How it is used:

Twitter is integrated in to classroom settings by having the teacher and its students view tutorials (if needed) to illustrate all the uses of Twitter. After both parties become familiar, they can then use Twitter for a number of purposes. Tweets are shown in "real time" and can be viewed by as many people or "followers" as one wants. Depending on the project or the intent of use. Students who are researching can share their findings quickly with other students who they "follow," in "real time." The tweets, or tidbits of information can be monitored by the teacher if the group is working collaboratively. Basically, Twitter offers a simple and convenient place for students, educators and literally anyone else to share "findings," depending on the circumstance. Millions of people use twitter, therefore, it is easy to ask questions for a possible response from the Twitter Community. An example of the last statement can be seen in a picture below.


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The twitter timeline of inquiring.

Pros:

  • User friendly
  • Very fast
  • Provides space for short blurb, hyperlinks, information, updates, news, etc.
  • Many tutorials and examples can be found
  • Lesson plans/instructions using Twitter can be found on the internet
  • Provides the students with a paradigm shifting vessel, given the situation
  • Millions of users worldwide
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Cons:

  • A lot of non-relevant/inappropriate tweets can be found
  • Intimidating interface
  • Can become a tool of "cyber bullying"
  • People often think of Social Networking tools as strictly Social Networking tools and no other purpose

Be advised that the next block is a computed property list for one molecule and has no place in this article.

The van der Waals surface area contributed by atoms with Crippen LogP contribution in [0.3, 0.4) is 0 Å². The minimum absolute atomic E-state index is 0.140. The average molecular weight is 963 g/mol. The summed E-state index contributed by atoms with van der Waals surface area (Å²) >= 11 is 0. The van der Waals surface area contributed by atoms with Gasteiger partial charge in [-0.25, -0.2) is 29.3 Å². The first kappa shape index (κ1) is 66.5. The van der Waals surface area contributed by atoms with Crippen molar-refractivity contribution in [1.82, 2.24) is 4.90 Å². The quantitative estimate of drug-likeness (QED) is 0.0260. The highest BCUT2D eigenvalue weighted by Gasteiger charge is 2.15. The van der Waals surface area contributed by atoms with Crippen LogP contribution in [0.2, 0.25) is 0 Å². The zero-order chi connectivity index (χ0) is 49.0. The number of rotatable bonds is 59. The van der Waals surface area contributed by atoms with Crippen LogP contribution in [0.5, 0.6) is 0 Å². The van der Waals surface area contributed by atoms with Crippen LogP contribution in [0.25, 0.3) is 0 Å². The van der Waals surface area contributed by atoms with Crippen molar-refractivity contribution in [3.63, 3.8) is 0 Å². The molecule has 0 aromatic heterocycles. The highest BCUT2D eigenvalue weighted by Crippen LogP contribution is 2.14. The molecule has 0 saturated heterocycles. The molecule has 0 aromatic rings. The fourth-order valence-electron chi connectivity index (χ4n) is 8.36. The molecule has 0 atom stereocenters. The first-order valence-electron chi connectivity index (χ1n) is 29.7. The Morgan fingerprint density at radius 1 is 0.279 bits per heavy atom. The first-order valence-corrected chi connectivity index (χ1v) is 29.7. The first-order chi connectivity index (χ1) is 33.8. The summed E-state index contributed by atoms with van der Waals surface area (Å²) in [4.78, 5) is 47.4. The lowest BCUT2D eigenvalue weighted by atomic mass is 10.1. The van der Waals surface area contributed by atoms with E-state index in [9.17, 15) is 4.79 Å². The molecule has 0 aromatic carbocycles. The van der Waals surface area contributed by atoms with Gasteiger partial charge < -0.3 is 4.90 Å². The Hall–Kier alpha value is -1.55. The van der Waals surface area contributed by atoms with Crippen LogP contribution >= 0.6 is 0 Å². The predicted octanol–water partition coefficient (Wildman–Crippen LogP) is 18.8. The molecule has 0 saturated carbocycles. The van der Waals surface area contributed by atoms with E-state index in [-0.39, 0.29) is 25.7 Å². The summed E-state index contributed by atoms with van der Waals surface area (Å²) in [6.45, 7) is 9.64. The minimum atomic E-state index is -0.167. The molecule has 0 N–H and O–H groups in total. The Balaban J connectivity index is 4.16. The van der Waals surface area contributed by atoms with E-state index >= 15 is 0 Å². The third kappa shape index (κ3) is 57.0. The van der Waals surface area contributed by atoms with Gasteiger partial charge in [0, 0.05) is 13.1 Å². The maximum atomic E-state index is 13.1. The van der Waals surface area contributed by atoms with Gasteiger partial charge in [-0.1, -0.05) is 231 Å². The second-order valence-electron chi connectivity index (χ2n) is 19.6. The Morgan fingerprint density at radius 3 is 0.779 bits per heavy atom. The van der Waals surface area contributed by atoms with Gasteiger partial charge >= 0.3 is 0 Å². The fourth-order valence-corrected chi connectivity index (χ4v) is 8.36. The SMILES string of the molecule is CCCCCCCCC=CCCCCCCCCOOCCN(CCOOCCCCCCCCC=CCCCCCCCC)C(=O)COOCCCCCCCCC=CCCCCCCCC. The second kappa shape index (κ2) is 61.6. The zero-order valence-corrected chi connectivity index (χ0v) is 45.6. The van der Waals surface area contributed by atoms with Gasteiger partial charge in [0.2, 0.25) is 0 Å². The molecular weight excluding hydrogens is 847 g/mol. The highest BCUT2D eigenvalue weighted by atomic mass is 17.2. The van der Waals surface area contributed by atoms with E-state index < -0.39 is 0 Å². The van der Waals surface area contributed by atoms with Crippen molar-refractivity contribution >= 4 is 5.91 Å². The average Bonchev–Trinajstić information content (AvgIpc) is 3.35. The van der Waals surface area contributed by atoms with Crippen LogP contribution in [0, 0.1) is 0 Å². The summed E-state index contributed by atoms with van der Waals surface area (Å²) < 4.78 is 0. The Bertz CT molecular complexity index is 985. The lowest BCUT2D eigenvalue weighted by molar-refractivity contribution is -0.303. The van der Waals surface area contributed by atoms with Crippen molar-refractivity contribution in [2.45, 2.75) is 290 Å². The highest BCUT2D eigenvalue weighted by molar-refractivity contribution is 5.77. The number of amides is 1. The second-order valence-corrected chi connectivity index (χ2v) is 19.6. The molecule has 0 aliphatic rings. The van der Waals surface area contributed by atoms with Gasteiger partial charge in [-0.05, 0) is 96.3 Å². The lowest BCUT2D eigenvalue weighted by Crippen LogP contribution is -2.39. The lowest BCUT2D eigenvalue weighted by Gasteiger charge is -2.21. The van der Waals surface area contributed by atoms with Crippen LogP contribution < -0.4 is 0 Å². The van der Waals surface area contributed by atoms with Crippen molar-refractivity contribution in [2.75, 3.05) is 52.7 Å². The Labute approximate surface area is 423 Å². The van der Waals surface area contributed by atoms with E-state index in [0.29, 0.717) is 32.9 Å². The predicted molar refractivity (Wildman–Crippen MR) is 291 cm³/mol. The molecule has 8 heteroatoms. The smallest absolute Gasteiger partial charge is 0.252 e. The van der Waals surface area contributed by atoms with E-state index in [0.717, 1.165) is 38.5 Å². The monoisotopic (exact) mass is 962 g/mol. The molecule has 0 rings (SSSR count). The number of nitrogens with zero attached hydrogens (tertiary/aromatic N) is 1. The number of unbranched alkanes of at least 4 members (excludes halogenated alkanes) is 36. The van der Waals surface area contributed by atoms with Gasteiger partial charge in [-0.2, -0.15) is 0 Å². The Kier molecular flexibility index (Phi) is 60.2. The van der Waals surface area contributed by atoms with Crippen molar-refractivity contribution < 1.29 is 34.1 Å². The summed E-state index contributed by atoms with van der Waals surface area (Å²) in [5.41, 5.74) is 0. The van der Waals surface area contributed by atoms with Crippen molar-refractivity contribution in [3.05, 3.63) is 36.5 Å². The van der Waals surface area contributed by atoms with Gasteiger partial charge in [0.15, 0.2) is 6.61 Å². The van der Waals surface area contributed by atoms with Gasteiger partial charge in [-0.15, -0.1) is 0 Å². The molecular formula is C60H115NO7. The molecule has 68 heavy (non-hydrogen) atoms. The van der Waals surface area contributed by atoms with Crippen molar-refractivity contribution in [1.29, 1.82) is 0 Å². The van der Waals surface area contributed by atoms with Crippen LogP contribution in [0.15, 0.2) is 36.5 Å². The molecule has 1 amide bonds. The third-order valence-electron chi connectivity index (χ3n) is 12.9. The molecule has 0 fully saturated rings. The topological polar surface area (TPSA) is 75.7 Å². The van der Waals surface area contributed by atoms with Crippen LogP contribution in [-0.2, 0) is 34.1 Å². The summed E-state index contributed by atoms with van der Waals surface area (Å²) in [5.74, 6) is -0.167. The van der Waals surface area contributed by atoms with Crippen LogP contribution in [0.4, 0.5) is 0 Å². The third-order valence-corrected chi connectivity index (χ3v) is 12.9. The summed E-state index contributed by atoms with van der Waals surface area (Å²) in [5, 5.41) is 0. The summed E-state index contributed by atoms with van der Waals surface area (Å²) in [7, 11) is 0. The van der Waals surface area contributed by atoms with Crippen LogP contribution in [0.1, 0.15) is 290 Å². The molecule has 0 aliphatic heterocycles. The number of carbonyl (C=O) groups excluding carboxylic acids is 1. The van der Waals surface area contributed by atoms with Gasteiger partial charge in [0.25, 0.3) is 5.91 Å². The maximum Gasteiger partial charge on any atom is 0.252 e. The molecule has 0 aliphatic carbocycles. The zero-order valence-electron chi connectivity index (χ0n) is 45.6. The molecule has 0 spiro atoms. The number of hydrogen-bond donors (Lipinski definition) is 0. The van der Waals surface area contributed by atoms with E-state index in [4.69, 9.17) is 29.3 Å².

• Students may not like and/or feel comfortable using Twitter for various reasons


"Most people start off in a rocky relationship with Twitter. It doesn’t seem to be as easy or as useful as everyone has said, it takes awhile before you find your niche, and there is an overwhelming amount of information to deal with. But, just hang on – it’ll be worth it!!!" (Klingensmith, 2009)


A Created Personal Scenario of how to use Twitter in the secondary English Classroom:

Scenario created by Marcus Desveaux.

After having my students view tutorials on just about everything about Twitter that is useful, I would create a "#hashtag" that could be used for the classroom to easily search and view what has, can and will be posted. For the sake of the scenario, I'll say the hashtag is "#desveauxENG." After showing the students how one incorporates this in their tweets and how it is used, I would then show an example of my own tweets. On Twitter, a teacher can request information and writing from students, post homeworks and even have homework submitted on Twitter if it is short enough.